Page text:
What causes “SYN to LISTEN sockets dropped”?

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What causes “SYN to LISTEN sockets dropped”? – A server stack is the collection of software that forms the operational infrastructure on a given machine. In a computing context, a stack is an ordered pile. A server stack is one type of solution stack — an ordered selection of software that makes it possible to complete a particular task. Like in this post about What causes “SYN to LISTEN sockets dropped”? was one problem in server stack that need for a solution. Below are some tips in manage your linux server when you find problem about linux, ubuntu, networking, netstat, .

A quite busy proxy server has lots of “SYNs to LISTEN sockets dropped”.

I learned one cause could be a too small backlog size. But in that case the “times the listen queue of a socket overflowed” value should be equal (which it is not).

So what could be a cause for this behaviour? Maybe a broken nic?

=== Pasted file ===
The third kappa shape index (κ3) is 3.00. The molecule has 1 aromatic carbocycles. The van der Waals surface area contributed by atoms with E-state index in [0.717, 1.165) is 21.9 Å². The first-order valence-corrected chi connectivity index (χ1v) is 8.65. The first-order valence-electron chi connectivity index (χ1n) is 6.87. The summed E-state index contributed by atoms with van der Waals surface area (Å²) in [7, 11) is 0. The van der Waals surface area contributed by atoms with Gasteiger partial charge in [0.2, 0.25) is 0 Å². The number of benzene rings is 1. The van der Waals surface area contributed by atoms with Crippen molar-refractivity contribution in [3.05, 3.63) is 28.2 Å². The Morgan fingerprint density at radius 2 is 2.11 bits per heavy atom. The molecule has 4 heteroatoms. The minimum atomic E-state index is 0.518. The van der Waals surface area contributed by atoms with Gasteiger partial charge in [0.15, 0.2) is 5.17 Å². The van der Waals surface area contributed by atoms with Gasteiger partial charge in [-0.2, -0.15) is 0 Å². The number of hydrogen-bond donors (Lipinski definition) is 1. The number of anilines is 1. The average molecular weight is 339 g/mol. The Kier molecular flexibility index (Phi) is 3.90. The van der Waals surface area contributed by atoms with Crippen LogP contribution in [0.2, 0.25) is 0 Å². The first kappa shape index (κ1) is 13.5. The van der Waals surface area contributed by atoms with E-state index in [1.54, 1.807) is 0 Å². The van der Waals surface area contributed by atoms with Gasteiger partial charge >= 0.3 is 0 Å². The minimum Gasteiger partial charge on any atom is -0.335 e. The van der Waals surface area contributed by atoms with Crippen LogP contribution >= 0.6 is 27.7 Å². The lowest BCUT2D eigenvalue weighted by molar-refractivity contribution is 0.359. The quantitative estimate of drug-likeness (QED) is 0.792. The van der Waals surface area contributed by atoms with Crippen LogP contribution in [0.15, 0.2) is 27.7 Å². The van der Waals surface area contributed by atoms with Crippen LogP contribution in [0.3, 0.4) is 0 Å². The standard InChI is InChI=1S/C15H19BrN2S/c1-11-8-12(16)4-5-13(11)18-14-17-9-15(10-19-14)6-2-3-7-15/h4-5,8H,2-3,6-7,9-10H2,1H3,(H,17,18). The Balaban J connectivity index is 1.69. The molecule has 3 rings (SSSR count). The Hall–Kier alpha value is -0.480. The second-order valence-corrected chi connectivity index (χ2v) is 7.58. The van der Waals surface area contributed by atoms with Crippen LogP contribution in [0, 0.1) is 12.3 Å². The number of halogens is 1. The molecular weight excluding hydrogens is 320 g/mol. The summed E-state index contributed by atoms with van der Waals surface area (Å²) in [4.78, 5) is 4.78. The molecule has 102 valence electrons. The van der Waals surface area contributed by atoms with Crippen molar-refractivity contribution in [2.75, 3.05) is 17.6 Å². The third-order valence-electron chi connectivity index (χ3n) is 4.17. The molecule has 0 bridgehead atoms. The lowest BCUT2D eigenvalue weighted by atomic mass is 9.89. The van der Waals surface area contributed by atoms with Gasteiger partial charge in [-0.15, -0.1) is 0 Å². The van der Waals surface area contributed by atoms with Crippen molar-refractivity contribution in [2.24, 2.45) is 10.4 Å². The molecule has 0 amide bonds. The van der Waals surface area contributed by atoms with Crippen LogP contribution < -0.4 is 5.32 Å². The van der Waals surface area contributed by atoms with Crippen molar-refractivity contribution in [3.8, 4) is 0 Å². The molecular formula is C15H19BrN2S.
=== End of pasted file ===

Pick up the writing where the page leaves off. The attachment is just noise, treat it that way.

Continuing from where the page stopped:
We have 5 proxies, in 2 of which the two numbers are not equal, so this problem seems to be happening there.

Here the output from netstat:

$ netstat -s | grep -i list
238627 times the listen queue of a socket overflowed
8610307 SYNs to LISTEN sockets dropped

the servers have ipv4 and ipv6 traffic, maybe that helps?

These counters ultimately come from the kernel and map to the LINUX_MIB_LISTENOVERFLOWS and LINUX_MIB_LISTENDROPS counters. You can see from the source of net/ipv4/tcp_ipv4.c(tcp_v4_syn_recv_sock) around line #1392 that when LINUX_MIB_LISTENOVERFLOWS is incremented, LINUX_MIB_LISTENDROPS will also be incremented but there are exit conditions where only the latter can be incremented so it’s not a bug that they don’t match.

In the same file you can see there’s this code:

1291 int tcp_v4_conn_request(struct sock *sk, struct sk_buff *skb)
1292 {
1293         /* Never answer to SYNs send to broadcast or multicast */
1294         if (skb_rtable(skb)->rt_flags & (RTCF_BROADCAST | RTCF_MULTICAST))
1295                 goto drop;
1297         return tcp_conn_request(&tcp_request_sock_ops,
1298                                 &tcp_request_sock_ipv4_ops, sk, skb);
1300 drop:
1301         NET_INC_STATS_BH(sock_net(sk), LINUX_MIB_LISTENDROPS);
1302         return 0;
1303 }

So you can see at least one cause is a SYN to a broadcast or multicast address.

Usually wmem and rmem defaults are 212992 bytes. Apparently not enough on busy server. Raised to 8MB and the problem disappeared.

sysctl -w net.core.wmem_default=8388608
sysctl -w net.core.rmem_default=8388608

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